His coach, Tony Lambert, calls him “Bam Bam.” We call him the Citizens First Bank Player of the Week.

Oneida sophomore Jake Lawson had a big game at Wartburg, with two touchdowns — breaking multiple tackles on each run — and an interception.

Throw Scott High’s JoBen Terry — the other CFB Player of the Week — into the mix, and this week marks the first time ever that two sophomores have won the CFB honor.

That isn’t to diminish the contributions of the seniors, who were big in last week’s wins over Wartburg and Kingston. Oneida senior quarterback Jacob Lambert threw his first touchdown pass; Scott senior Kaleb Byrge notched over 150 yards rushing and a pair of touchdowns; Oneida senior Jacob Adams had a 93-yard touchdown run.

But in the district-opening wins for both the Indians and the Highlanders, the contributions of the underclassmen also showed that there is plenty to look forward to beyond 2014.

Lawson burst onto the scene at Oneida a year ago as a freshman. When Oneida’s all-district-caliber linebacking corps was depleted by injuries, Lawson stepped in and picked up the slack. This year, Dalton Chambers (junior) and Matt Williams (senior) are back and healthy, but Lawson is still playing a heavy role alongside them.

“Jake is a tenacious competitor,” Lambert said. “He takes charge and just pinballs people. He’s tremendously strong, and I think he’s going to have a bright future at Oneida.”

Terry, meanwhile, is a newcomer . . . not just to the Highlander squad, but to the game of football. Before the season started, Scott coach Keith Shannon joked that he needed help strapping on his shoulder pads on the first day of spring practice.

It speaks to Terry’s enormous talent that he was able to work his way into the starting rotation at wide receiver — Scott’s deepest and most talented position — from day one despite having never played before. And a dominating win over Kingston — for all intent and purpose, one of the biggest wins in school history — isn’t a bad place to have your coming-out party. Terry finished the game with two rushing touchdowns and caught three of Byrge’s four pass completions.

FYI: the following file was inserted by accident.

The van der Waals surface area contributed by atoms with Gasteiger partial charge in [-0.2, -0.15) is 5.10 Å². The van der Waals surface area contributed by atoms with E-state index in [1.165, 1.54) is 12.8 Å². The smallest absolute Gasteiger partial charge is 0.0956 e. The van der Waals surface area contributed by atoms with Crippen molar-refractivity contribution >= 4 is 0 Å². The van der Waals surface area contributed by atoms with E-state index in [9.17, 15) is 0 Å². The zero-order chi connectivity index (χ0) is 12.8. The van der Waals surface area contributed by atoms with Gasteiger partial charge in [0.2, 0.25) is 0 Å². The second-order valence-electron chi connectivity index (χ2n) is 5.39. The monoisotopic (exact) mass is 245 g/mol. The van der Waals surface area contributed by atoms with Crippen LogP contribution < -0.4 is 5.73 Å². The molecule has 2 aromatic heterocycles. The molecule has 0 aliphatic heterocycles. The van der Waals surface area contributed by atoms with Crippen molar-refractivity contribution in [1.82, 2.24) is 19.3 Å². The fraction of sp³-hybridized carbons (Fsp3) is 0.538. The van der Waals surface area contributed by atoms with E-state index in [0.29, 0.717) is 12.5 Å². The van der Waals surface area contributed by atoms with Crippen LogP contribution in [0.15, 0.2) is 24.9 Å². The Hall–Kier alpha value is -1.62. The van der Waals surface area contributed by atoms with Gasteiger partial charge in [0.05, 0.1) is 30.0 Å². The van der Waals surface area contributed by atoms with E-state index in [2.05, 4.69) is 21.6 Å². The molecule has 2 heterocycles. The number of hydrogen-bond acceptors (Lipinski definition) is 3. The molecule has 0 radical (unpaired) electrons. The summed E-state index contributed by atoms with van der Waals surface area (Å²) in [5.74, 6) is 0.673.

Building a rivalry: Scott’s Shannon knows that a rivalry — a true rivalry — takes two competitive teams.

“(Kingston) is the big game here at Scott High. And it’s been one-sided, with Kingston getting the better part of it,” the Scott High head coach said Saturday afternoon. “To have a rivalry, it’s got to be give-and-take.”

As districts and regions have changed over the better part of the past four decades, Kingston has been a constant opponent for Scott High. And, during that time, the Highlanders have done too much giving and not enough taking.

“Our kids have always viewed it as a rivalry, and I’m not sure Kingston has up until this point,” Shannon said.

Over the years, Kingston has been a thorn in Scott’s side, even when Scott could have won — should have won, even. A crucial missed extra point here, an inexplicable fumble there, turned what sometimes seemed like sure SHS victories into defeat at the hands of the Yellow Jackets. Scott defeated Kingston by a touchdown in their 1984 district championship season, then only defeated the Yellow Jackets twice more until last year. And, last year, Kingston made the trip to Huntsville and almost repeated the tired old story of finding a way to beat a Scott team that had the upper hand on paper.

On Friday, everything changed. Those who remembered Scott-Kingston games from years past could just imagine the ‘Jackets scoring a late touchdown and Scott’s missed extra point in the first half coming back to haunt the Highlanders. And then Scott simply took over.

When Scott, led by its seniors who will be the first class to end their careers without having a losing record against Kingston, took control late in the second half, Kingston didn’t stand a chance.

And if it wasn’t a rivalry before, Scott-Kingston might have become a true rivalry Friday in Roane County.